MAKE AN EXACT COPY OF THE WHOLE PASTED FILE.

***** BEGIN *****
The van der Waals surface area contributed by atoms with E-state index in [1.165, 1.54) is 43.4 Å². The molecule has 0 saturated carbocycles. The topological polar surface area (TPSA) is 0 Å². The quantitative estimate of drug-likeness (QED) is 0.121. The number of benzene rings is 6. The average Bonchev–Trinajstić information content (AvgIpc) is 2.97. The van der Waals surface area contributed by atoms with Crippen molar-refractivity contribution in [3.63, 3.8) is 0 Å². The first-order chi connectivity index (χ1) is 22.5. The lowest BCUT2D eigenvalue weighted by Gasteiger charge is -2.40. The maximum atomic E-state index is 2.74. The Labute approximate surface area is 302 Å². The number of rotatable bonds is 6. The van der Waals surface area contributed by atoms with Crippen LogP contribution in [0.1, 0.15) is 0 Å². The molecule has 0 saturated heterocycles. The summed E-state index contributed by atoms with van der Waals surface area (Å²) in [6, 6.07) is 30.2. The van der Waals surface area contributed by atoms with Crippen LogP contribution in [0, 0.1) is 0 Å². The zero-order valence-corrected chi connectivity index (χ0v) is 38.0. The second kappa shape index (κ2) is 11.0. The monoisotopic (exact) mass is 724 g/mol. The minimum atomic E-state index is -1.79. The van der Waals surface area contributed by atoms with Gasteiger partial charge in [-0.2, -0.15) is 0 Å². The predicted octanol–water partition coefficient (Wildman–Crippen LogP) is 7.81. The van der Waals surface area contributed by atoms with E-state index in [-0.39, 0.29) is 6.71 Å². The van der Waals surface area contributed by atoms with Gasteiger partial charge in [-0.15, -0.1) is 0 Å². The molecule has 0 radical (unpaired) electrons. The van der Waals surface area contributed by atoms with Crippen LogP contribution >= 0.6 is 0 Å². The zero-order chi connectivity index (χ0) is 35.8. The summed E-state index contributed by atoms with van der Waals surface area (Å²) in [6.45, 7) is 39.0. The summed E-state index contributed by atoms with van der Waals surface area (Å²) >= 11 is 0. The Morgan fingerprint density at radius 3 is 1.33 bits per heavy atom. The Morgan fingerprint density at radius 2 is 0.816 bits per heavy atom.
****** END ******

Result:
The van der Waals surface area contributed by atoms with E-state index in [1.165, 1.54) is 43.4 Å². The molecule has 0 saturated carbocycles. The topological polar surface area (TPSA) is 0 Å². The quantitative estimate of drug-likeness (QED) is 0.121. The number of benzene rings is 6. The average Bonchev–Trinajstić information content (AvgIpc) is 2.97. The van der Waals surface area contributed by atoms with Crippen molar-refractivity contribution in [3.63, 3.8) is 0 Å². The first-order chi connectivity index (χ1) is 22.5. The lowest BCUT2D eigenvalue weighted by Gasteiger charge is -2.40. The maximum atomic E-state index is 2.74. The Labute approximate surface area is 302 Å². The number of rotatable bonds is 6. The van der Waals surface area contributed by atoms with Crippen LogP contribution in [0.1, 0.15) is 0 Å². The molecule has 0 saturated heterocycles. The summed E-state index contributed by atoms with van der Waals surface area (Å²) in [6, 6.07) is 30.2. The van der Waals surface area contributed by atoms with Crippen LogP contribution in [0, 0.1) is 0 Å². The zero-order valence-corrected chi connectivity index (χ0v) is 38.0. The second kappa shape index (κ2) is 11.0. The monoisotopic (exact) mass is 724 g/mol. The minimum atomic E-state index is -1.79. The van der Waals surface area contributed by atoms with Gasteiger partial charge in [-0.2, -0.15) is 0 Å². The predicted octanol–water partition coefficient (Wildman–Crippen LogP) is 7.81. The van der Waals surface area contributed by atoms with E-state index in [-0.39, 0.29) is 6.71 Å². The van der Waals surface area contributed by atoms with Gasteiger partial charge in [-0.15, -0.1) is 0 Å². The molecule has 0 radical (unpaired) electrons. The van der Waals surface area contributed by atoms with Crippen LogP contribution >= 0.6 is 0 Å². The zero-order chi connectivity index (χ0) is 35.8. The summed E-state index contributed by atoms with van der Waals surface area (Å²) in [6.45, 7) is 39.0. The summed E-state index contributed by atoms with van der Waals surface area (Å²) >= 11 is 0. The Morgan fingerprint density at radius 3 is 1.33 bits per heavy atom. The Morgan fingerprint density at radius 2 is 0.816 bits per heavy atom.